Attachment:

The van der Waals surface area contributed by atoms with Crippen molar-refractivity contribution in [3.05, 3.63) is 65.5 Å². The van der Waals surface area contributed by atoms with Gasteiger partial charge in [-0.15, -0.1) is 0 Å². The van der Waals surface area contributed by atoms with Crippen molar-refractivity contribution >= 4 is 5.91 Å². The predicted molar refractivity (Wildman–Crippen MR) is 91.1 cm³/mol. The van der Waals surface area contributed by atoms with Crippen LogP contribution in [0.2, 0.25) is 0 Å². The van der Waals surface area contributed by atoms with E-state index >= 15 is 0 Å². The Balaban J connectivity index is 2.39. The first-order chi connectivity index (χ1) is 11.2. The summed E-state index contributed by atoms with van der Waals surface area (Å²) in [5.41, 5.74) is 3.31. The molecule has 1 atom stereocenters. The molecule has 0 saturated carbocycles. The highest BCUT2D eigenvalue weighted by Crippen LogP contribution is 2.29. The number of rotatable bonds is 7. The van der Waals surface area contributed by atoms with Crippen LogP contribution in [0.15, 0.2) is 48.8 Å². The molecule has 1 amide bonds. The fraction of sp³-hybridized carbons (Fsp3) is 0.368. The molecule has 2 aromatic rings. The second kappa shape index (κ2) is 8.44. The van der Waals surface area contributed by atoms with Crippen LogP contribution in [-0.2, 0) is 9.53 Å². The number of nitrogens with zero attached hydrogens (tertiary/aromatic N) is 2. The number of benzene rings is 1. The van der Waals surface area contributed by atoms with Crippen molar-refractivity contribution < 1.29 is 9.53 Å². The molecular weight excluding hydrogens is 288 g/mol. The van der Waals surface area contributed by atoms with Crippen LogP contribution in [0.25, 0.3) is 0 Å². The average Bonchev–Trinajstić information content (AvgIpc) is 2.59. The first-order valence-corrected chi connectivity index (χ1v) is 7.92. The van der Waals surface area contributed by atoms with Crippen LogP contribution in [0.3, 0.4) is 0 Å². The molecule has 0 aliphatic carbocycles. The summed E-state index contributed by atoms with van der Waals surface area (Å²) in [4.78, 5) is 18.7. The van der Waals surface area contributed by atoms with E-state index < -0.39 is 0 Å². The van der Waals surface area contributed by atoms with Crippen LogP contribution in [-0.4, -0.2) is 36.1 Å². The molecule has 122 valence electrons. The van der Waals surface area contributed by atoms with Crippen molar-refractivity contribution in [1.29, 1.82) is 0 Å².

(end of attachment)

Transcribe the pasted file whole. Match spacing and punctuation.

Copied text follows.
The van der Waals surface area contributed by atoms with Crippen molar-refractivity contribution in [3.05, 3.63) is 65.5 Å². The van der Waals surface area contributed by atoms with Gasteiger partial charge in [-0.15, -0.1) is 0 Å². The van der Waals surface area contributed by atoms with Crippen molar-refractivity contribution >= 4 is 5.91 Å². The predicted molar refractivity (Wildman–Crippen MR) is 91.1 cm³/mol. The van der Waals surface area contributed by atoms with Crippen LogP contribution in [0.2, 0.25) is 0 Å². The van der Waals surface area contributed by atoms with E-state index >= 15 is 0 Å². The Balaban J connectivity index is 2.39. The first-order chi connectivity index (χ1) is 11.2. The summed E-state index contributed by atoms with van der Waals surface area (Å²) in [5.41, 5.74) is 3.31. The molecule has 1 atom stereocenters. The molecule has 0 saturated carbocycles. The highest BCUT2D eigenvalue weighted by Crippen LogP contribution is 2.29. The number of rotatable bonds is 7. The van der Waals surface area contributed by atoms with Crippen LogP contribution in [0.15, 0.2) is 48.8 Å². The molecule has 1 amide bonds. The fraction of sp³-hybridized carbons (Fsp3) is 0.368. The molecule has 2 aromatic rings. The second kappa shape index (κ2) is 8.44. The van der Waals surface area contributed by atoms with Crippen LogP contribution in [-0.2, 0) is 9.53 Å². The number of nitrogens with zero attached hydrogens (tertiary/aromatic N) is 2. The number of benzene rings is 1. The van der Waals surface area contributed by atoms with Crippen molar-refractivity contribution < 1.29 is 9.53 Å². The molecular weight excluding hydrogens is 288 g/mol. The van der Waals surface area contributed by atoms with Crippen LogP contribution in [0.25, 0.3) is 0 Å². The average Bonchev–Trinajstić information content (AvgIpc) is 2.59. The first-order valence-corrected chi connectivity index (χ1v) is 7.92. The van der Waals surface area contributed by atoms with Crippen LogP contribution in [0.3, 0.4) is 0 Å². The molecule has 0 aliphatic carbocycles. The summed E-state index contributed by atoms with van der Waals surface area (Å²) in [4.78, 5) is 18.7. The van der Waals surface area contributed by atoms with E-state index < -0.39 is 0 Å². The van der Waals surface area contributed by atoms with Crippen LogP contribution in [-0.4, -0.2) is 36.1 Å². The molecule has 122 valence electrons. The van der Waals surface area contributed by atoms with Crippen molar-refractivity contribution in [1.29, 1.82) is 0 Å².